In the Intro and Part One of this series, we touched on why UI/UX is becoming increasingly important across source-to-pay technology (ease of use, user adoption, millennials). We also explored the behind-the-scenes aspects that define a truly standout UI/UX, as opposed to “just a pretty interface.” In Part Two we look at when technology becomes so seamless and works so well, you forget it’s there.
As we continue the quest to understand the importance of UI/UX, enterprise business technology must be flexible enough to adapt its functionality to accepted solutions that business users are already familiar with, and begin to expect them in their wider enterprise business applications. These standards often come in the form of brand-name technologies that users recognize and demand to become a part of the UI/UX experience.
Any business marketing 101 class will demonstrate that picking the right name can be a blessing and curse at the same time. There are several Harvard Business case studies that can point to some of the pitfalls. Being a leader and front runner of adoption can be a blessing when your name is so recognized that it becomes a feature that you can not go without. But this only holds true as long as the risk of being replicated over time is low. Unfortunately, things we commonly use, such as Sharpie, Post-It or Band-Aid, have become so much part of our everyday vernacular that we often don’t realize that there are company trademarks on them. Just think of all the names in the consumer world where this applies.
Another example is the the use of the PDF (Portable Document Format). Today, sharing business documents such as a pdf can be done from within any business document platform; but unless you use Adobe Acrobat or other Adobe product, you may not realize that they developed it. In fact, it was such a success that PDF was a proprietary format controlled by Adobe until it was officially released as an open standard on July 1, 2008, and published by the International Organization for Standardization.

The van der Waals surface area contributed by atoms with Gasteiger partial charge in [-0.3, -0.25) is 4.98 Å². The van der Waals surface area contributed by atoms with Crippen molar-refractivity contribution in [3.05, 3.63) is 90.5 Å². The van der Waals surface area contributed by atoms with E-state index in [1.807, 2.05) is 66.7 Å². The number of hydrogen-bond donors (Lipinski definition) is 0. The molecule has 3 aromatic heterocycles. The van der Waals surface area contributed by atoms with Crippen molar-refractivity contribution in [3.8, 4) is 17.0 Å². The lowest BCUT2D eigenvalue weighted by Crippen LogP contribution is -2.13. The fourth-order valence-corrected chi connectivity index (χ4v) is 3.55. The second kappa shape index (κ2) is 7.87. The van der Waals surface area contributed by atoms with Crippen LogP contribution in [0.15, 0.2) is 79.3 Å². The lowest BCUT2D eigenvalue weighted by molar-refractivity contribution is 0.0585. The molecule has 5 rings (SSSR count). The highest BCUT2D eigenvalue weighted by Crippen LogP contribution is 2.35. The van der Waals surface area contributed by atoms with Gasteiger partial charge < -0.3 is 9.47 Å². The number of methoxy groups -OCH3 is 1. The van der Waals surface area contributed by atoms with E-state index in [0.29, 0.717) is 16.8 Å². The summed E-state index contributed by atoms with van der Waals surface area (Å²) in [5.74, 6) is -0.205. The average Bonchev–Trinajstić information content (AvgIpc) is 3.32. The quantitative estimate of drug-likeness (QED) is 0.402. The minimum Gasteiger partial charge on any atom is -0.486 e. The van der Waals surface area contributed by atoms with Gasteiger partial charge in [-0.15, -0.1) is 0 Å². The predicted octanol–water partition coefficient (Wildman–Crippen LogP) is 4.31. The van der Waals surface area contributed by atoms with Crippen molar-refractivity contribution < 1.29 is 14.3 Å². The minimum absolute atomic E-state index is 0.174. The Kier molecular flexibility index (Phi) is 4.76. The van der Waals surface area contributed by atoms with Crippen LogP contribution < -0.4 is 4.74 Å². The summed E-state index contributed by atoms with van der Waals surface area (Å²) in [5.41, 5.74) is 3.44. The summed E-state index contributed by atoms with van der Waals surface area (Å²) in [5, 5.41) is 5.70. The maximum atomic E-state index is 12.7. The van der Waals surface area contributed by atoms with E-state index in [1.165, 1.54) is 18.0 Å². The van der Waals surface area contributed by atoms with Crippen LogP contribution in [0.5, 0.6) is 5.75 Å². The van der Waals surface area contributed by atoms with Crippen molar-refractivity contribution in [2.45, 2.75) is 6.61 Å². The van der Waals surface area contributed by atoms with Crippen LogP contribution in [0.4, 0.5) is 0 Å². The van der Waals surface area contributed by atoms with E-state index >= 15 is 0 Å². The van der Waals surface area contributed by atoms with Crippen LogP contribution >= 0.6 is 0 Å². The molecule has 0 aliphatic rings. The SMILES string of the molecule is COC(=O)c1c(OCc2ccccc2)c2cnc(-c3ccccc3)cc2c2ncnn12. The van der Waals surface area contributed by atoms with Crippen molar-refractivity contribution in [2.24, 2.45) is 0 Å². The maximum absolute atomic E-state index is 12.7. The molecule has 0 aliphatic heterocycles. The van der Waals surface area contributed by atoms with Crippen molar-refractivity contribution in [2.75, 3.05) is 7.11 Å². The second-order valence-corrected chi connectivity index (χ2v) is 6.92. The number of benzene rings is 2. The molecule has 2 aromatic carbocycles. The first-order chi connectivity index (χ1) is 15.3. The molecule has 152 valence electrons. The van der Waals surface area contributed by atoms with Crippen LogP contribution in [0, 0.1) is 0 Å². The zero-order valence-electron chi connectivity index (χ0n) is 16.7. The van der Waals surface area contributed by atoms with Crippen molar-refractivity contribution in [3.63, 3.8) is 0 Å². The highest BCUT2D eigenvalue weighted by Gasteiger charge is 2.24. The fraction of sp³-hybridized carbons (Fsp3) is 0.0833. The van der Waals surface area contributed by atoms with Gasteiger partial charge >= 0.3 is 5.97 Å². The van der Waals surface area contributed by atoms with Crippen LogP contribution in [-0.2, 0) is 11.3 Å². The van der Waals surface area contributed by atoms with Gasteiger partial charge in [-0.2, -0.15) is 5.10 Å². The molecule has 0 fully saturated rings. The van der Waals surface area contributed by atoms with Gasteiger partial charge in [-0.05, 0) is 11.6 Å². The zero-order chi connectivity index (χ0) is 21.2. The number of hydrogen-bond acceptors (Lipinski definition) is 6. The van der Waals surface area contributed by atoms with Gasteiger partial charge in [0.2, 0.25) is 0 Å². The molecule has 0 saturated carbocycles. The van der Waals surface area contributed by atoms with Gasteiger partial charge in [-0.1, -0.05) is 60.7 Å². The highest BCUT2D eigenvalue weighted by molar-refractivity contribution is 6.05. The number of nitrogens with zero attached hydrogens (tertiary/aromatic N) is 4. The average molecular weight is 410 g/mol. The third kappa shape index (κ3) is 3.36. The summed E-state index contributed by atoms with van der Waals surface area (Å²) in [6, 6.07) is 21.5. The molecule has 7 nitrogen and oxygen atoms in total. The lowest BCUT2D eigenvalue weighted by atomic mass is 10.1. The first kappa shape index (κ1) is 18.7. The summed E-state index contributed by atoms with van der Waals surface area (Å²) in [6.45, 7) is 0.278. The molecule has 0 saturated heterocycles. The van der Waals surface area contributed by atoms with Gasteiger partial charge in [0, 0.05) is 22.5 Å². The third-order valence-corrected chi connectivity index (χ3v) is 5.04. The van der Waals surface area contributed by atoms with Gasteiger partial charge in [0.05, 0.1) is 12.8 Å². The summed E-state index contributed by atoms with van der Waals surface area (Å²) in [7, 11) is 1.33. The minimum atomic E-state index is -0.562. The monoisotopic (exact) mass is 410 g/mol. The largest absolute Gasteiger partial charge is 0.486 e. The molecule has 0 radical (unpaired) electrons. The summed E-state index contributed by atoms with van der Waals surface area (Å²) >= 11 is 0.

However, the question of adoption and familiarity of name and functionality is so strongly associated with the brand in some technologies, that they are just not replaceable, and are expected to be there, regardless of platform. In this regard, consider the success of Microsoft’s Office Platform and how people take for granted the use of PowerPoint or Word doc. While there has been an increased rate of business users going from a Windows PC to Apple, many still choose to use Office, failing to realize there are built-in tools in the Apple OS for word processing (Pages) and spreadsheets (Numbers). So while Apple has its own variety of Office-like tools, these names and tools have become so widely used, users just expect to have them.
The proliferation of Google G Suite as part of corporate enterprises has pushed the envelope even further in the Cloud, where the ability to collaborate on Google has accelerated the usage of the Google apps. But the high number of users on Office products still requires the ability to export Google Docs to Word, Google Sheets to Excel and Google Slides to PowerPoint.